Usually, this will be a PLC with an Ethernet or a DeviceNet connection. Each of the Network or Remote I/O devices will consist of the network cable incoming, with a number of wiring points for the sensors and relays and other I/O devices.
Sometimes only half a dozen of these ports, but other times it may have over 100 points, depending on the scale of the machine. Usually, these ‘points’ will take the form of screw terminals for +24v, GND and the signal, where other times they might be a 5-pin Quick-Disconnect cable terminal.
Rockwell Automation Flex I/O. These systems have a variety of communication adapters, inputs, outputs, and specialty modules. Image used courtesy of Rockwell Automation.
Adding the I/O Devices to the Project
The exact method for adding the devices into the project will be up to the hardware manufacturer and the software for the PLC. Usually, the only required information is the IP address of the remote I/O hub as well as the information about each terminal - is it an input, or an output.
With this information, you add the device into the project, then each terminal is accessible with its own address, just as easily as if it was connected directly to the PLC itself.
Many times, it can be possible to add an entirely new machine center into the operation with the only software change being a few lines to activate a new sub-routine of programming. Apply power to the machine center, connect a network cable, and the new devices are operating as intended.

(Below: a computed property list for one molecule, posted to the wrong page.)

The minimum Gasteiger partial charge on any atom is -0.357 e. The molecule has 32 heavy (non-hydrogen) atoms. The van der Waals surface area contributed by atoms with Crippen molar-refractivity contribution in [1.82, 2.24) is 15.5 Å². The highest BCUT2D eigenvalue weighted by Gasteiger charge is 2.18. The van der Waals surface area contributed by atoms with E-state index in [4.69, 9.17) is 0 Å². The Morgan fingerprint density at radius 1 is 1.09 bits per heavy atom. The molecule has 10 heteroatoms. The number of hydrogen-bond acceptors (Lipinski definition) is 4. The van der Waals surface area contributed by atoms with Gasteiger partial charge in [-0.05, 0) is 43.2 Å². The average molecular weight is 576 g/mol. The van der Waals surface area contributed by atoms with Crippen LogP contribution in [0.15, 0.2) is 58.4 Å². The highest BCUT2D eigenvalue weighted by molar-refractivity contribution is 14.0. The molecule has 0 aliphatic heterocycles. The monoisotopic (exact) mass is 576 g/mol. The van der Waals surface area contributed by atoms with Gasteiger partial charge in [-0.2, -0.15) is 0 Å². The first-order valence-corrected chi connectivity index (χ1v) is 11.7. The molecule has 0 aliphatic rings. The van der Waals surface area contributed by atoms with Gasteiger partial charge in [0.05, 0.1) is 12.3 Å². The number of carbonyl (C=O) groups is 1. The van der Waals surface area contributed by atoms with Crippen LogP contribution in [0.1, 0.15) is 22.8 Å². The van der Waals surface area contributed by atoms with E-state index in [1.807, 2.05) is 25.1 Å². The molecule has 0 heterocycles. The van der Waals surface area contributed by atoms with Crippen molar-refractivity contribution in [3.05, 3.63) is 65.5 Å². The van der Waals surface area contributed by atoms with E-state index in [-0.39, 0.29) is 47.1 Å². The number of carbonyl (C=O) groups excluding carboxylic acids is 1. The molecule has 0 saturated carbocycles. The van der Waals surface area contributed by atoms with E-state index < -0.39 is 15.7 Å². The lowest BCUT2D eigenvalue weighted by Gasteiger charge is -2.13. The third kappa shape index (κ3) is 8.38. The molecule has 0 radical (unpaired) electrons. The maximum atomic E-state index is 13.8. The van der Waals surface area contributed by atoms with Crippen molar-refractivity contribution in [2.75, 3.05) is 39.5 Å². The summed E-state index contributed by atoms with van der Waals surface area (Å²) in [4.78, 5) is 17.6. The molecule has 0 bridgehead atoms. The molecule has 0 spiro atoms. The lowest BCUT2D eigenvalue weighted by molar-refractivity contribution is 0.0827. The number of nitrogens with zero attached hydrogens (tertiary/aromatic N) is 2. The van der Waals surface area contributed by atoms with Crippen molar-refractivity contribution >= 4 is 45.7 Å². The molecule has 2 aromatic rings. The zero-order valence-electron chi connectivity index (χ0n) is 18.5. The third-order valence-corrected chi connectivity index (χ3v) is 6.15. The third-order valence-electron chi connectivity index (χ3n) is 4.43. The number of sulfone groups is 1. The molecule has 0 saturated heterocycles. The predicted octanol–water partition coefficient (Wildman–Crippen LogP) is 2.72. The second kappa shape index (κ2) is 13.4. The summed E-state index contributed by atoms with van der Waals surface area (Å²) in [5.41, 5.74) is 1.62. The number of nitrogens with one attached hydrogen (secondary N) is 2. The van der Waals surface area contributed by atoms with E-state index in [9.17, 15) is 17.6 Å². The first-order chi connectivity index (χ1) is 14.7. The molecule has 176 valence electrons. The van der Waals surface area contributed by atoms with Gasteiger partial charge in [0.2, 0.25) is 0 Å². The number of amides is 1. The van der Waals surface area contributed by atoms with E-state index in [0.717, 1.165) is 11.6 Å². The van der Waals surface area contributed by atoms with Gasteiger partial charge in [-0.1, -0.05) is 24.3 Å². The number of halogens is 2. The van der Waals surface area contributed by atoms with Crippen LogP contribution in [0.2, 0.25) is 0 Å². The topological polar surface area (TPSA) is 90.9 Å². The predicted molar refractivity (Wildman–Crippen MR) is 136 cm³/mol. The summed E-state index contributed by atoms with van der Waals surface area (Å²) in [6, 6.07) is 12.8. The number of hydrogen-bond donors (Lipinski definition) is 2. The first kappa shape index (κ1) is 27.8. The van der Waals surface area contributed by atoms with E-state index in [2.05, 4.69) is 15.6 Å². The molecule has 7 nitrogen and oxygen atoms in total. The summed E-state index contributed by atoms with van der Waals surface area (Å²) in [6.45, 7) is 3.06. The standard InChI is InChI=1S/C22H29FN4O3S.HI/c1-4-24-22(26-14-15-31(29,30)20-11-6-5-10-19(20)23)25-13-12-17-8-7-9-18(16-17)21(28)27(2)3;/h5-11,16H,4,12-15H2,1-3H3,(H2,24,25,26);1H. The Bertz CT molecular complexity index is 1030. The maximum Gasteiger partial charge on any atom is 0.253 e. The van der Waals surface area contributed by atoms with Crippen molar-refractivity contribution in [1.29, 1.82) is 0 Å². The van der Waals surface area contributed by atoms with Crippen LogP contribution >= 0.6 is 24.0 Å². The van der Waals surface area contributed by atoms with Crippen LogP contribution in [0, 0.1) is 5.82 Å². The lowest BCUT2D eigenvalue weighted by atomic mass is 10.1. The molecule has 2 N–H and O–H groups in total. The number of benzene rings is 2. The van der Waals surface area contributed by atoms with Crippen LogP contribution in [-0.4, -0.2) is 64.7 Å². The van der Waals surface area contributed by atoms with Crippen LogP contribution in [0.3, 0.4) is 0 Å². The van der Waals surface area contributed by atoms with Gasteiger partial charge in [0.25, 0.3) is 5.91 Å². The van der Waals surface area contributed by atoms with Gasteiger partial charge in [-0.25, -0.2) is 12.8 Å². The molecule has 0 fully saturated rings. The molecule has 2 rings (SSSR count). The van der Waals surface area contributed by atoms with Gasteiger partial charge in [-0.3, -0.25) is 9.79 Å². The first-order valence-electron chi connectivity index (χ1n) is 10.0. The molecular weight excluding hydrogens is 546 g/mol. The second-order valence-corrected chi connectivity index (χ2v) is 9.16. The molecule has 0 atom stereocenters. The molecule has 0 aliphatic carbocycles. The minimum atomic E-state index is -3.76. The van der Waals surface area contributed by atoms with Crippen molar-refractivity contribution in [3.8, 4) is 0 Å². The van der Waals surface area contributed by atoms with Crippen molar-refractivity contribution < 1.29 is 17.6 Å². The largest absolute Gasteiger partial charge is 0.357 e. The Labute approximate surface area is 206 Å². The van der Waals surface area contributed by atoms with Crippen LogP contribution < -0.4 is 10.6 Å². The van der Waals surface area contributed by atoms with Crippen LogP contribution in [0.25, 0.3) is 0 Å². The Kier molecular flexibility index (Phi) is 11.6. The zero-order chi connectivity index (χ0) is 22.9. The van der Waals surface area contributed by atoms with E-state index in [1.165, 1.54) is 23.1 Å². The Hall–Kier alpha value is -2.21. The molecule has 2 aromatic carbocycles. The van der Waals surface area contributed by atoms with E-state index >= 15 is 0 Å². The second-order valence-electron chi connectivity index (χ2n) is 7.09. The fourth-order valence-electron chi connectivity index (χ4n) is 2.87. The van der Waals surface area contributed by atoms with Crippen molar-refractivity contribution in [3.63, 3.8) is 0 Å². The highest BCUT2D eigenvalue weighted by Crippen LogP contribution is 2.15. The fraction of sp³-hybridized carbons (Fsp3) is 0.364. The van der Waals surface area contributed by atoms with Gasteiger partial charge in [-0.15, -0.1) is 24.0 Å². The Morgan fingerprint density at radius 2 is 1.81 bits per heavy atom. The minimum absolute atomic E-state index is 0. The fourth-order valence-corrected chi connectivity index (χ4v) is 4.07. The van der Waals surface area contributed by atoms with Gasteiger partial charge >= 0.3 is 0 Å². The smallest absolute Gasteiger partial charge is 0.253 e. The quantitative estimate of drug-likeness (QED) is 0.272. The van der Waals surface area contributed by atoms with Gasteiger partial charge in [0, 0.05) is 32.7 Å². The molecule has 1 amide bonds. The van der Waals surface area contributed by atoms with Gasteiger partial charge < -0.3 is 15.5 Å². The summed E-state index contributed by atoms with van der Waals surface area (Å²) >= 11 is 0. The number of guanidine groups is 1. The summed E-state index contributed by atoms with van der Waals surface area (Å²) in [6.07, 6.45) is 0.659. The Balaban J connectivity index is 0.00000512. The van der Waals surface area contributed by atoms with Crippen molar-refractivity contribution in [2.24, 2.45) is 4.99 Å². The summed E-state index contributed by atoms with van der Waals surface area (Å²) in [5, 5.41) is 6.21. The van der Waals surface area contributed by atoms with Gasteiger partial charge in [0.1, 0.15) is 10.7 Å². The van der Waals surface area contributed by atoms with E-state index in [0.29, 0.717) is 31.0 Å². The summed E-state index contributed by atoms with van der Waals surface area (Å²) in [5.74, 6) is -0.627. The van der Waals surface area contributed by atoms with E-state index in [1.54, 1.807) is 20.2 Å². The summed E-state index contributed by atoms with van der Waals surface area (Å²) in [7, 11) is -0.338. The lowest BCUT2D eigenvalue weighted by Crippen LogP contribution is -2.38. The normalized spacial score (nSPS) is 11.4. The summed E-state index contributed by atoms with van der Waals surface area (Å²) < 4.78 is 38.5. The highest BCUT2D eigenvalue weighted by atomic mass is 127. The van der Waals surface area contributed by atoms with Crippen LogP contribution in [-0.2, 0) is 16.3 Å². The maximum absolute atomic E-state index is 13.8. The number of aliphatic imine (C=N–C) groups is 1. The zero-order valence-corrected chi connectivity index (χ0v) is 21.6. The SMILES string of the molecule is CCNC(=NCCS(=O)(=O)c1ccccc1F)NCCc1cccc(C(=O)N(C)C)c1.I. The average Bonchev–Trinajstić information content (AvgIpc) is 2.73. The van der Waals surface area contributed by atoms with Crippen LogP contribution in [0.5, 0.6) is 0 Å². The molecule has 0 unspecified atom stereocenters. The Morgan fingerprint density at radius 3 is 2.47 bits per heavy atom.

Even if this new hardware doesn’t include an entirely new machine center, the concept of remote I/O can still make a major impact in your operation.
Imagine adding a PLC with a network connection to the engineer’s office. Out on the floor, add a network I/O hub to each machine with a single sensor giving the status of each machine. With just a glance, the engineer can see the production of each machine, the trends of the past day and month, and can calculate the exact costs of downtime and maintenance for each machine over a given time span.
With this new information, the engineer can give priority to the maintenance of each machine and can predict when to take corrective action to prevent failures.
The future of automation challenges us to design with flexibility and expandability in mind. With powerful computers running a process, we no longer need to devote a separate control system for each machine. Networked remote I/O allows us to design a machine center separately from the rest of the system, and drop the solution right in place.
It can also be used to upgrade and add I/O into existing systems for far less cost and difficulty than ever before.
How do you use networked remote I/O?